2. METHOD An additional hole associated with a molecular system is described as a wavefunction in real space

r Ψ ( x , t ) and evolved with imaginary time propagation. The interaction of this additional charge carrier with the neutral molecular structure with its electrons and nuclei is described using suitable local properties as external potential terms in real space in the propagation Hamiltonian of the charge-carrier wave function. In atomic units, e = m = h = 4πε 0 = 1 , the time-dependent Schrödinger equation describes the change in time of a quantum system:

r r r i∂t Ψ ( x , t ) = Hˆ ( x ) Ψ ( x , t )

(1)

r r Where Ψ ( x , t ) describes the wavefunction of the hole, Hˆ ( x ) the Hamiltonian of this hole on the system, ∂ t the time derivative operator and i the complex unit. This leads to an operator that allows the wavefunction after a small time-step dt to be calculated: (2)

If now dt is chosen to be imaginary in the following way:

(3)

,which is called Wick rotation,46 the operation (2) becomes real and is used in this work. This is usually known as imaginary time propagation and is mathematically strongly related to the Diffusion Equation:47 8

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(4)

The interaction partner described by the wave is the hole, the other interaction partner is the molecule. In this work the atomic structure is completely fixed and no explicit phonon treatment is performed. It therefore cannot take temperature dependence, which manifests itself through movements of the atomic grid, into account. However, we do not exclude the possibility of considering phonon coupling in later work. All molecular orbitals are based on restricted AM148 self-consistent field wavefunctions for the neutral molecule, which are calculated using the NDDO approximation.49,50 The AM1 calculations use a

r

minimal basis set of Slater orbitals. The local ionization energy IL is given37 at position x by:

r IL ( x ) =

−

HOMO

r

∑

ε n ρn ( x )

∑

r ρm ( x )

n =1 HOMO

(5)

m =1

Where HOMO is the highest occupied molecular orbital, εn is the eigenvalue of molecular orbital n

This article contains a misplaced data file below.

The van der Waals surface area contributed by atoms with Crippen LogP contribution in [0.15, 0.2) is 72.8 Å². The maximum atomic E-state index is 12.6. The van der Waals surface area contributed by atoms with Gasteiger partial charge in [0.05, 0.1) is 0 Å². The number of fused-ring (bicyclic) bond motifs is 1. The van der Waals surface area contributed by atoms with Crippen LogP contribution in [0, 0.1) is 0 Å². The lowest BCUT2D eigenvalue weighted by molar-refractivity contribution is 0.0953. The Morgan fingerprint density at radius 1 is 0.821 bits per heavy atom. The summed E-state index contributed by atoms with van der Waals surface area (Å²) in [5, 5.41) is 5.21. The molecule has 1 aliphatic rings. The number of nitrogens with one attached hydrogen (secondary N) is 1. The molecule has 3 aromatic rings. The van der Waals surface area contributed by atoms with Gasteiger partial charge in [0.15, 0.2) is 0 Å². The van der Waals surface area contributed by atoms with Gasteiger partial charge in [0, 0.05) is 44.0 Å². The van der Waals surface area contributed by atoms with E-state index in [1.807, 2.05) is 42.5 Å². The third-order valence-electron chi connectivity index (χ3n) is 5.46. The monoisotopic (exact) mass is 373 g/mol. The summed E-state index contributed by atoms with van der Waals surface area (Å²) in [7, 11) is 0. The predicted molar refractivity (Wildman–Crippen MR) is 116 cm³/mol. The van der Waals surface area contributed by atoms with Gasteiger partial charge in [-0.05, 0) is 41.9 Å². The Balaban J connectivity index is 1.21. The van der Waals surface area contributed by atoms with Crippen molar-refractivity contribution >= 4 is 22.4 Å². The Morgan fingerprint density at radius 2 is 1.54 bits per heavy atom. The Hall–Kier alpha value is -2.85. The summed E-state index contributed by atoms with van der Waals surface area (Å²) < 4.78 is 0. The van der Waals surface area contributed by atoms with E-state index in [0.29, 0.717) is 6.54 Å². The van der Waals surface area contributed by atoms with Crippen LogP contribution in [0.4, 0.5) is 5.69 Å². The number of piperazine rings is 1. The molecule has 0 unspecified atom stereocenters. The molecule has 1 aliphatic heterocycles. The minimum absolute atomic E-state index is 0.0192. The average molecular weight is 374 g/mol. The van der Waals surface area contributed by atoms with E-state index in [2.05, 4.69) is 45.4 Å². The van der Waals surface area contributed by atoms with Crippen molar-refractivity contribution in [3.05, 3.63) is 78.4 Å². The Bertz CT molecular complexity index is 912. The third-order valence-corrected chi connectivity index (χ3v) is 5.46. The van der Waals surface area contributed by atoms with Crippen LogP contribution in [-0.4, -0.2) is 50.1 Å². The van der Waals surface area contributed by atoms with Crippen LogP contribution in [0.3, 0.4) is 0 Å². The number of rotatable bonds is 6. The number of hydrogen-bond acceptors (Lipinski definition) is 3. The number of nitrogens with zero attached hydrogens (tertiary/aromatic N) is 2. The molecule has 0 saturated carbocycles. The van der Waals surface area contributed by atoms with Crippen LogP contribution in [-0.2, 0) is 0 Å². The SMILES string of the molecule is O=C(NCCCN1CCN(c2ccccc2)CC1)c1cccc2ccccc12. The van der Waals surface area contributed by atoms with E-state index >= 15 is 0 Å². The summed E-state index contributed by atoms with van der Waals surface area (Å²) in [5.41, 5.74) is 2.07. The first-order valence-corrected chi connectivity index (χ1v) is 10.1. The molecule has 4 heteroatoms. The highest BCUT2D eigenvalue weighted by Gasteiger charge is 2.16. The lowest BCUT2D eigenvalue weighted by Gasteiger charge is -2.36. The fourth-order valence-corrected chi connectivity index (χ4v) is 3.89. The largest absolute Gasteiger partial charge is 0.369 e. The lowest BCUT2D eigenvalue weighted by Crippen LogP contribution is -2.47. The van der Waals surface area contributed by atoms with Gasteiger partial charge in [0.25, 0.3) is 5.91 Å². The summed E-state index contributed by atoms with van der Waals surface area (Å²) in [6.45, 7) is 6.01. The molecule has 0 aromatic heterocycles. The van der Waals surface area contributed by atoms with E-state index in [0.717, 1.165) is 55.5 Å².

r r and ρ n ( x ) is the electron density at position x . The Hamiltonian for an additional hole on a molecular structure is then given by: (6)

The hole potential in the electrodes is modeled as follows using the source-drain voltage, VSD , (see also Figure 2): (7)

(8)

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Because the propagation is performed in real space, not only the potentials, but also the starting wavefunction itself are arbitrary in the sense that the complexity of the calculations does not have to be reduced artificially by assumed symmetries or periodicities. Also, no split-operator technique is used. Therefore, numerical application of the double derivative operator on the wave is necessary to calculate the kinetic energy. The discretization scheme is forward in time and central in space. With the number of grid points Nx in the x-direction, Ny in the y-direction and Nz in the z-direction, the second spatial derivative operators of the respective axis are calculated with a central-in-space finite-difference scheme. The first derivative is constructed by adding intermediate grid points: (9)

The second derivative then does not depend on the intermediate grid points:

(10)

With dx = 1 leads to the double derivative matrix:

(11) Because these double-derivative operators are used in the program directly, the exponential function is truncated after the third order to reduce the numerical error and to allow larger time steps to be used:

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(12) Then, the imaginary time propagation of the hole-wavefunction is given by:

(13) To conserve the norm, the imaginary time propagation operation is modified as follows: (14)

Which can easily be shown, beginning with a normalized distribution: (15)

The norm of the wave propagated a small imaginary time step

is given by:

(16)

While for small

:

(17)

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Imaginary time propagation is not energy conserving. For a single particle with a Boltzmann-like energy distribution, this operation can be seen as a temperature reduction, where d%t is connected to a temperature change when assuming a Boltzmann distributed momentum density that depends on a temperature :